You should decide which of you--if not both--is going to be responsible for major decisions regarding your children's upbringing. Set forth which nights the children will reside with each of you. Determine such issues as which parent the children are going to spend significant holidays with and what happens if one parent wants to take them on a two-week vacation.
Child Support/Spousal Support
Most states use child support guidelines to calculate support, basing it upon the incomes of both parties, the ages of the children and the number of overnights they spend with each parent. You should consult an attorney to decide upon how much child support is appropriate in your particular case. Spousal support is trickier. The general rule of thumb is that it is meant to equalize the incomes of spouses now living separately. But there are exceptions to the rule if one spouse is paying some or all of the household bills for the other, so you should also determine appropriate adjustments.
Most auto insurance companies will not insure an automobile that is being garaged at a separate residence. Likewise, health insurance companies will not insure an ex-spouse. This could make legal separation more attractive than divorce, but health insurance companies are becoming increasingly savvy to this trend, so read the fine print contained in your policy. You should also address which parent is going to cover the children and who is going to pay for their uninsured medical costs.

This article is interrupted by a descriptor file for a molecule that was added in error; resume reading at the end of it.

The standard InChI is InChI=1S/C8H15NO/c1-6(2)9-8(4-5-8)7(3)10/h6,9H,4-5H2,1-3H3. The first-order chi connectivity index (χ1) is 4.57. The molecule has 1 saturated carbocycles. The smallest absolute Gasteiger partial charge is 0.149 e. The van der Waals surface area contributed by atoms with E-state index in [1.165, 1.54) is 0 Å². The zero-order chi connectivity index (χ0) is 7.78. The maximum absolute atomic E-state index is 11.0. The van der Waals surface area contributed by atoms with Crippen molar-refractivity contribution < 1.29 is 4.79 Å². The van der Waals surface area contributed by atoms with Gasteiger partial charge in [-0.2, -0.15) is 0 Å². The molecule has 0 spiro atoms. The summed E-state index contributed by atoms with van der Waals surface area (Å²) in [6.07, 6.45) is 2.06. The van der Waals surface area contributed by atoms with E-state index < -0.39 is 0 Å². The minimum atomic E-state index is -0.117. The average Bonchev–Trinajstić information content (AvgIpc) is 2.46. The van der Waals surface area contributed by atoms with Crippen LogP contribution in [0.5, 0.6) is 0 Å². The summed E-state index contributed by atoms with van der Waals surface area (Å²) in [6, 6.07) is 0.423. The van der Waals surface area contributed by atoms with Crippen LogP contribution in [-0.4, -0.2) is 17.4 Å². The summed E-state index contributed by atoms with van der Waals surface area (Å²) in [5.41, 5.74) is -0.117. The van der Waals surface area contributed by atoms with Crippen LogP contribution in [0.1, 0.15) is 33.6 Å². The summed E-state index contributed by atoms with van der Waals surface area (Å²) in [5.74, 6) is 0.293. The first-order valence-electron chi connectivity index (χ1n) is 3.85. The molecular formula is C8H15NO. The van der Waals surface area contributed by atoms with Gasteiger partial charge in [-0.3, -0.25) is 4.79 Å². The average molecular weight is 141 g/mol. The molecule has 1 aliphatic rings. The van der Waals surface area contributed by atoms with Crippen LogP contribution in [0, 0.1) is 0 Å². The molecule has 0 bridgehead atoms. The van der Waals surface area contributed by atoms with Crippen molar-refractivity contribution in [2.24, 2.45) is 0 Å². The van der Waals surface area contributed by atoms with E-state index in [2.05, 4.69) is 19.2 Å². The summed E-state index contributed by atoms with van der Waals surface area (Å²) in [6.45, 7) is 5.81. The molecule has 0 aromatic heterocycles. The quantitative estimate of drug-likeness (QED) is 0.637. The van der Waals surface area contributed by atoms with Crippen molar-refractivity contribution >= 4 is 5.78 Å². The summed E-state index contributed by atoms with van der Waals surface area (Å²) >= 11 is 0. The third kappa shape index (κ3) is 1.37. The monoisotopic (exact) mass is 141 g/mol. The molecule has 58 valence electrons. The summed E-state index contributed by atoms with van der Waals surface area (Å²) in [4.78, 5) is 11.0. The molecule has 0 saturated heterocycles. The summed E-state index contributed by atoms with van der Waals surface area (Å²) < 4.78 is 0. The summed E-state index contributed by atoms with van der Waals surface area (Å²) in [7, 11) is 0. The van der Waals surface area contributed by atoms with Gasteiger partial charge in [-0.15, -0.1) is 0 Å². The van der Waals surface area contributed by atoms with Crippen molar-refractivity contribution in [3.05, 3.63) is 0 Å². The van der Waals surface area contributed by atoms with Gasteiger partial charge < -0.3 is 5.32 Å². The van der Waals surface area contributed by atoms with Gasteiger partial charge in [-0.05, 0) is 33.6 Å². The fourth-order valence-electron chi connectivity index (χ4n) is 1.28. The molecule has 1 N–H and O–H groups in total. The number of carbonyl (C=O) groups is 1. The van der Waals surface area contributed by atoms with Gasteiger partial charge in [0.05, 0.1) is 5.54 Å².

If one of you has sufficient income, you can buy out the other's interest in any property you co-own. This would be half of the differential between the fair market value and any existing liens against the property. If the home is placed on the market for sale, make sure you itemize exactly what is going to happen with the proceeds. Determine how you will divide the funds and whether the funds will be used to pay off or pay down credit card debt.
These can run the gamut from 401(k) plans to pensions and are heavily affected by the duration of the marriage. If a spouse has been paying into a defined benefit plan every week through a 20-year marriage, you should consider that the other spouse has a legal right to some of that. If you have only been married two years, your percentage share of a pension would be minimal. Either way, retirement benefits should be addressed.
You won't need a checklist to remember the big ticket items you bought while you were married. Little things, however, could get lost in the process. You should take a calm moment to walk through your home (preferably alone) and make a list of anything that is important to you, that you brought into the marriage or that was gifted to you.
- DivorceNet: Legal Separation and Divorce
- ExpertLaw: Legal Separation and Separate Maintenance
- Mona R. Raskin, Esquire; Family Law; Linwood, NJ
- unhappy franklin image by charles taylor from Fotolia.com